7 year old bug in rsnapshot fixed (LVM snapshot missing mount point)
Tuesday - Apr 7th 2015 - by - (0 comments)

Back in September 2014, I discovered a bug in rsnapshot (see Rsnapshot does not remove LV snapshot when mount failed). It turns out that this bug was in rsnapshot for almost 7 years - the currently available stable version is 1.3.1 which was released in September 2008. 

A few days ago, the issue I opened in Github, received a pull request which finally solves the bug.

Now when rsnapshot runs and the LVM mount point was not found, the meanwhile created LVM snapshot is correctly removed again:

# /usr/local/bin/rsnapshot alpha
[...]
/sbin/lvcreate --snapshot --size 100M --name rsnapshot \
    /dev/rsnapshotubuntu-vg/test
/bin/mount /dev/rsnapshotubuntu-vg/rsnapshot /mnt/lvm-snapshot
mount: mount point /mnt/lvm-snapshot does not exist
----------------------------------------------------------------------------
rsnapshot encountered an error! The program was invoked with these options:
/usr/local/bin/rsnapshot alpha
----------------------------------------------------------------------------
ERROR: Mount LVM snapshot failed: 8192
/usr/bin/logger -p user.err -t rsnapshot[19677] /usr/local/bin/rsnapshot \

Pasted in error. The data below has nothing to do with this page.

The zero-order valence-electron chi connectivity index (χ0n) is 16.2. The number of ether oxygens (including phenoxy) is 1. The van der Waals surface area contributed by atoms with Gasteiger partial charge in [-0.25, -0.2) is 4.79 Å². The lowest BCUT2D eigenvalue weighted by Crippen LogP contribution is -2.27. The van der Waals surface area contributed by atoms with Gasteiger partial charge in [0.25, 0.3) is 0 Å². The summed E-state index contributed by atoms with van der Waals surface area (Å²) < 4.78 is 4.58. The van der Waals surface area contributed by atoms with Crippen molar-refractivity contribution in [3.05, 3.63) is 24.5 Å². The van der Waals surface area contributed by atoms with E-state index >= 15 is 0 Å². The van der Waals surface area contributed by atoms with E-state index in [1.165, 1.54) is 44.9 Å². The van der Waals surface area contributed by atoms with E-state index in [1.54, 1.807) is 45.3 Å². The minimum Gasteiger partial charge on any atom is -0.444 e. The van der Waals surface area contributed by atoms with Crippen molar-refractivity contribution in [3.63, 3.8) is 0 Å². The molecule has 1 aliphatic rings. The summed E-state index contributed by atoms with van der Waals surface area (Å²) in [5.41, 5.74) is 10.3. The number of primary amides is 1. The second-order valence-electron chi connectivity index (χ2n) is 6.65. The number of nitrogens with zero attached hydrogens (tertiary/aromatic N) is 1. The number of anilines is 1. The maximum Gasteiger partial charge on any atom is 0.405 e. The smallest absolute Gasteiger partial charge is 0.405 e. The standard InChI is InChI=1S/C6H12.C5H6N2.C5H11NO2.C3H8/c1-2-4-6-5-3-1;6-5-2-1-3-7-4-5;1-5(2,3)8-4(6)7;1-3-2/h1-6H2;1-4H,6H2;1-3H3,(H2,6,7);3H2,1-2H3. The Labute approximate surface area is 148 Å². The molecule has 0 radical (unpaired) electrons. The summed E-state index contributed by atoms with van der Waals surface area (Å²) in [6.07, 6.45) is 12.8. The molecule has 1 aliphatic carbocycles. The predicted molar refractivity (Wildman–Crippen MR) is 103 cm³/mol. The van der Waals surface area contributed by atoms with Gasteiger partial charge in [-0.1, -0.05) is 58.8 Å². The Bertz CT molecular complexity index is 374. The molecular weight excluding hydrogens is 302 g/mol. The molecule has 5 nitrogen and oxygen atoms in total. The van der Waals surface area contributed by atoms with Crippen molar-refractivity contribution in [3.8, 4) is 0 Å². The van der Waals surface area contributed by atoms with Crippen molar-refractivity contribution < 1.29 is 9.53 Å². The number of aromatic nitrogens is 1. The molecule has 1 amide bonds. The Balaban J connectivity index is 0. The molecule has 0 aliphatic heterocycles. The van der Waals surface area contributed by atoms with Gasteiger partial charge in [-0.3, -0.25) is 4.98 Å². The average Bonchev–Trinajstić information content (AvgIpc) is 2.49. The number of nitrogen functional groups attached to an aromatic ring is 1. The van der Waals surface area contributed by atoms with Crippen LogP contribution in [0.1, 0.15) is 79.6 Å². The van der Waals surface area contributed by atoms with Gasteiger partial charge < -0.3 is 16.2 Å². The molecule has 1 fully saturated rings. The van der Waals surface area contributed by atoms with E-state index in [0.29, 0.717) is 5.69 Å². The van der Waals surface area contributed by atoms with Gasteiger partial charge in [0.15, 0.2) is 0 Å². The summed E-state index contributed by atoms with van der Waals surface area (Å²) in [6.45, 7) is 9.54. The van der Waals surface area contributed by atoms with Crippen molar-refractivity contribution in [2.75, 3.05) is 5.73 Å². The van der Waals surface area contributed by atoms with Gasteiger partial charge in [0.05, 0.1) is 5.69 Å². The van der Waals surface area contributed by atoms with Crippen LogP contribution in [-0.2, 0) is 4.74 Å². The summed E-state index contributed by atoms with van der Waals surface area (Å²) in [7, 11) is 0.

alpha: ERROR: Mount LVM snapshot failed: 8192
/sbin/lvremove --force /dev/rsnapshotubuntu-vg/rsnapshot
rm -f /var/run/rsnapshot.pid

Before the bug fix, the LV snapshot was taken but not removed when the mount failed (again see Rsnapshot does not remove LV snapshot when mount failed).

Kudos to Benedikt Heine, who solved the bug with his pull request!

 

VMware: Consolidate snapshots not working (file locked error)
Thursday - Apr 2nd 2015 - by - (0 comments)

I came across a VMware problem where several VM's were in a warning state with the following alert:

Virtual machine requires consolidation

In English: "Virtual machine requires consolidation".

A right-click on the "VM -> Snapshot -> Consolidate" failed with the following error:

Consolidation error - failed to lock the file

In English, the error message is "unable to access file since it is locked".
In the vmware.log file of this VM this could be followed and the virtual disk clearly failed to lock:

2015-04-02T07:01:00.608Z| vcpu-0| I120: DISK: Failed to open disk for consolidate '/vmfs/volumes/mydatastoreuuid/myvm/myvm-000009.vmdk' : Failed to lock the file (16392) 6873
2015-04-02T07:01:00.753Z| vcpu-0| I120: Vix: [173318 vigorCommands.c:548]: VigorSnapshotManagerConsolidateCallback: snapshotErr = Failed to lock the file (5:4008)

This happened on several VM's on several physical hosts. One thing was in common though: The vCenter server was recently updated and therefore there was a communication loss between vCenter server and the physical ESXi hosts.
The VMware KB entry 2003638 contains an interesting note:

    The snapshot commit fails due to locked files. For details on how to release the lock on locked files, see:
        Investigating virtual machine file locks on ESXi/ESX (10051)
        Unable to delete the virtual machine snapshot due to locked files (2017072)